Note that, in particular, if $$A$$ is a closed set with empty interior, then the set $$A \cap [-x,x]$$ would be compact and with empty interior. Therefore, it will be enough to find a convenient set $$A$$ such that (i) is closed, (ii) has empty interior (iii) has infinite measure in order to complete the exercise.

In doing so, let $$C$$ be the fat Cantor Set of measure $$\frac{1}{2}$$ in $$\mathbb{R}$$, which is a closed set with empty interior. Now, let $$C' = \bigcup_{n=0}^{\infty} (C+n)$$ hence $$m(C')=+\infty$$. Finally, define $$A = \mathbb{R} \times \cdots \times \mathbb{R} \times C'$$. Then, $$A$$ is closed as it is product of closed sets, has empty interior and has infinite measure. Therefore, such a set has been found verifying (i),(ii),(iii).

Proof of C' being closed:

Let $$\{x_n\} \subset C'$$ be an arbitrary sequence that converges, $$x_n \to x$$. Then, $$x_n$$ must be bounded, that is, there exist a finite number $$\{n_1,\ldots,n_k\}$$ such that $$\{x_n\} \subset \bigcup_{i=1}^k (C+n_i)$$ which is a closed set, hence the limit $$x \in \bigcup_{i=1}^k (C+n_i) \subset C'$$, that is, $$C'$$ is closed as desired.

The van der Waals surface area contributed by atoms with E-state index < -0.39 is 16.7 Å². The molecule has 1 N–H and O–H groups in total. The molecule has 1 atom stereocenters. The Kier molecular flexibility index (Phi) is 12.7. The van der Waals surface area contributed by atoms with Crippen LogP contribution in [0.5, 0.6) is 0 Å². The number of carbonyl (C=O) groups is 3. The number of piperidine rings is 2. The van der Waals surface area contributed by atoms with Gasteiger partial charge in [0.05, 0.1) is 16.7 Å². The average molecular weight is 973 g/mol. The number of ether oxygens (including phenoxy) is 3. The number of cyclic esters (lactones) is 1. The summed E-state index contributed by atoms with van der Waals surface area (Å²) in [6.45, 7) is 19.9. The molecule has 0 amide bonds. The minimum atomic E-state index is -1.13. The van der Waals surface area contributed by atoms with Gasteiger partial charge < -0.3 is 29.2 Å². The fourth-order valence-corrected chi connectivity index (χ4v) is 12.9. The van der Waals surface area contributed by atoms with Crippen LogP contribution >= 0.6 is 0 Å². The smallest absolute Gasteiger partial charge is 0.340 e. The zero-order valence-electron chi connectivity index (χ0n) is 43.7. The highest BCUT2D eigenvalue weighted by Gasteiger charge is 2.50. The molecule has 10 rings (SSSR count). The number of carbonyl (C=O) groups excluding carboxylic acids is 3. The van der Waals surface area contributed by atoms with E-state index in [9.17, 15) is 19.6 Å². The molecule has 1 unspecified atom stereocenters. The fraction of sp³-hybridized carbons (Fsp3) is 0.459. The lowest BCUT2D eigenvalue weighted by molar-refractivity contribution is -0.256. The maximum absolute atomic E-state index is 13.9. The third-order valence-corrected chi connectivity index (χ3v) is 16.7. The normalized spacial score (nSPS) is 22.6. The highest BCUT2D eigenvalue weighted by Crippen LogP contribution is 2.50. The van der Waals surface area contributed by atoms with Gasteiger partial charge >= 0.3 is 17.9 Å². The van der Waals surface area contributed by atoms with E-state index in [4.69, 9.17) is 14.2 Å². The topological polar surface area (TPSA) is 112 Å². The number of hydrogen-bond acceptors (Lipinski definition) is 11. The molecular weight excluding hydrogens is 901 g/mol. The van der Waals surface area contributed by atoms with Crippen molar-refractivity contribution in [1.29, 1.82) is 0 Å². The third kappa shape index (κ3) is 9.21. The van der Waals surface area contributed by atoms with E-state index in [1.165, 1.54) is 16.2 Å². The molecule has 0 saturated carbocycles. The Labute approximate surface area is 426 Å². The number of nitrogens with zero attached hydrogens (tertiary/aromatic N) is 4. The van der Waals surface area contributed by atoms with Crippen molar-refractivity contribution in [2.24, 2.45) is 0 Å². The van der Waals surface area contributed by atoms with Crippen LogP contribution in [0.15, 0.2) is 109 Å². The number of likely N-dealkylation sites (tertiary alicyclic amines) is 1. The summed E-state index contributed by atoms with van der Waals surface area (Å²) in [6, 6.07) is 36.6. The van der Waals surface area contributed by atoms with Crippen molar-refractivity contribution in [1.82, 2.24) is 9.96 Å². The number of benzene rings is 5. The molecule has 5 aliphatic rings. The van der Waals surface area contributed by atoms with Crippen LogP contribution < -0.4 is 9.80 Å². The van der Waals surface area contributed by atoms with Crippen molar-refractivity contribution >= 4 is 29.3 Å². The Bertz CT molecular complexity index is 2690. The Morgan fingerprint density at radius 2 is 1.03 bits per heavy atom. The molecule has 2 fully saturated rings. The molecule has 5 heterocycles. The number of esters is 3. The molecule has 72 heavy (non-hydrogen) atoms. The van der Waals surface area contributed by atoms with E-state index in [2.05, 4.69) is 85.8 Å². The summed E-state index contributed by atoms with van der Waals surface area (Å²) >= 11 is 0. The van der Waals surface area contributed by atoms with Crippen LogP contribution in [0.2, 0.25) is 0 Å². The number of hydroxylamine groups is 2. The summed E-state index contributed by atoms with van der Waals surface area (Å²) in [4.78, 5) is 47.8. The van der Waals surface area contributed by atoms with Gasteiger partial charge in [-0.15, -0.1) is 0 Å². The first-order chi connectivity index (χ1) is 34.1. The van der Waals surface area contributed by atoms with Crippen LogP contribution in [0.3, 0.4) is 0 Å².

Another idea for constructing A:

Let $$\{x_n\}$$ be an enumeration of $$\mathbb{Q}^n$$, let $$A' = \bigcup_{n \in \mathbb{N}} B(x_n:1/2^n)$$. Then, $$A'$$ is open and has finite measure. Therefore, let $$A=(A')^c$$. Then $$A$$ is closed, has infinite measure and empty interior (as it contains no rational points).

I would like to know whether if my reasoning is correct and if there are any other alternative (simpler) ways to handle the problem. Another idea I also had was to construct a set as the union of several fat Cantor Sets which add up to the given $$\alpha$$, which will be called $$A'$$. Then, define $$K=A' \times [0,1] \times \cdots \times [0,1]$$ and I would like to use that $$m(K)=m(A')$$ though I'm not sure about this fact (we haven't studied how measures behave under cartesian product).

• Explain "measure $0 \leq \alpha < +\infty$. " Mar 18, 2022 at 17:49
• What is all this stuff about the continuous function for? Mar 18, 2022 at 17:52
• Which set is your $K$? Mar 18, 2022 at 17:56